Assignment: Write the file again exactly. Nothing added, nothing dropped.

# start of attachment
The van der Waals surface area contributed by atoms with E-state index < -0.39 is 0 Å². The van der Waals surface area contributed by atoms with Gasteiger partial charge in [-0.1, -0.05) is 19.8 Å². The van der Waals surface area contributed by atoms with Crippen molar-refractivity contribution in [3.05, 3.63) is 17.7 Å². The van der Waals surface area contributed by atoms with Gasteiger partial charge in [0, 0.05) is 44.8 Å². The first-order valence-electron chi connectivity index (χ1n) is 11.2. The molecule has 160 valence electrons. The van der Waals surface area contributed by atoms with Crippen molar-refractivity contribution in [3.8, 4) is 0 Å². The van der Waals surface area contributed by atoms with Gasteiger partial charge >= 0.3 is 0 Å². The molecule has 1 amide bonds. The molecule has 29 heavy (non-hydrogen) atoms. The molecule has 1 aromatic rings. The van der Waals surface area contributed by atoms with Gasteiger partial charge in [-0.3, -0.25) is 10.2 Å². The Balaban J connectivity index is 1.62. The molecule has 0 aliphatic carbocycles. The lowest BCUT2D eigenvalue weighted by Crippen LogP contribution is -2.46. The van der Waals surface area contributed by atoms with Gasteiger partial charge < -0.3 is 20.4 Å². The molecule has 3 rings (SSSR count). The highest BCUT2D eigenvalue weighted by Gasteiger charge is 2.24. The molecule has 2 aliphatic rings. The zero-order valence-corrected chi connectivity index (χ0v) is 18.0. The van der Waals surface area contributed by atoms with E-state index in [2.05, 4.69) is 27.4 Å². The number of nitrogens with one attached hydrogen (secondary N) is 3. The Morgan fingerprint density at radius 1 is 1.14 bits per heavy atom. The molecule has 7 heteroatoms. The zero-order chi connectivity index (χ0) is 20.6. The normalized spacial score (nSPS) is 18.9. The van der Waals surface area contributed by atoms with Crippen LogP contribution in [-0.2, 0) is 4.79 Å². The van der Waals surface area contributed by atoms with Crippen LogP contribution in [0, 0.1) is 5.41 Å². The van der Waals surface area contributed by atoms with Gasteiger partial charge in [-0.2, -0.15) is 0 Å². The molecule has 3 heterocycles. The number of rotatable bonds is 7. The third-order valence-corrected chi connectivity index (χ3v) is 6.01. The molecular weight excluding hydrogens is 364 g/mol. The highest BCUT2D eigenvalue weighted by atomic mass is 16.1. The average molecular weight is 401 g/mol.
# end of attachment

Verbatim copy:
The van der Waals surface area contributed by atoms with E-state index < -0.39 is 0 Å². The van der Waals surface area contributed by atoms with Gasteiger partial charge in [-0.1, -0.05) is 19.8 Å². The van der Waals surface area contributed by atoms with Crippen molar-refractivity contribution in [3.05, 3.63) is 17.7 Å². The van der Waals surface area contributed by atoms with Gasteiger partial charge in [0, 0.05) is 44.8 Å². The first-order valence-electron chi connectivity index (χ1n) is 11.2. The molecule has 160 valence electrons. The van der Waals surface area contributed by atoms with Crippen molar-refractivity contribution in [3.8, 4) is 0 Å². The van der Waals surface area contributed by atoms with Gasteiger partial charge >= 0.3 is 0 Å². The molecule has 1 amide bonds. The molecule has 29 heavy (non-hydrogen) atoms. The molecule has 1 aromatic rings. The van der Waals surface area contributed by atoms with Gasteiger partial charge in [-0.3, -0.25) is 10.2 Å². The Balaban J connectivity index is 1.62. The molecule has 0 aliphatic carbocycles. The lowest BCUT2D eigenvalue weighted by Crippen LogP contribution is -2.46. The van der Waals surface area contributed by atoms with Gasteiger partial charge < -0.3 is 20.4 Å². The molecule has 3 rings (SSSR count). The highest BCUT2D eigenvalue weighted by Gasteiger charge is 2.24. The molecule has 2 aliphatic rings. The zero-order valence-corrected chi connectivity index (χ0v) is 18.0. The van der Waals surface area contributed by atoms with E-state index in [2.05, 4.69) is 27.4 Å². The number of nitrogens with one attached hydrogen (secondary N) is 3. The Morgan fingerprint density at radius 1 is 1.14 bits per heavy atom. The molecule has 7 heteroatoms. The zero-order chi connectivity index (χ0) is 20.6. The normalized spacial score (nSPS) is 18.9. The van der Waals surface area contributed by atoms with Crippen LogP contribution in [-0.2, 0) is 4.79 Å². The van der Waals surface area contributed by atoms with Crippen LogP contribution in [0, 0.1) is 5.41 Å². The van der Waals surface area contributed by atoms with Gasteiger partial charge in [-0.2, -0.15) is 0 Å². The molecule has 3 heterocycles. The number of rotatable bonds is 7. The third-order valence-corrected chi connectivity index (χ3v) is 6.01. The molecular weight excluding hydrogens is 364 g/mol. The highest BCUT2D eigenvalue weighted by atomic mass is 16.1. The average molecular weight is 401 g/mol.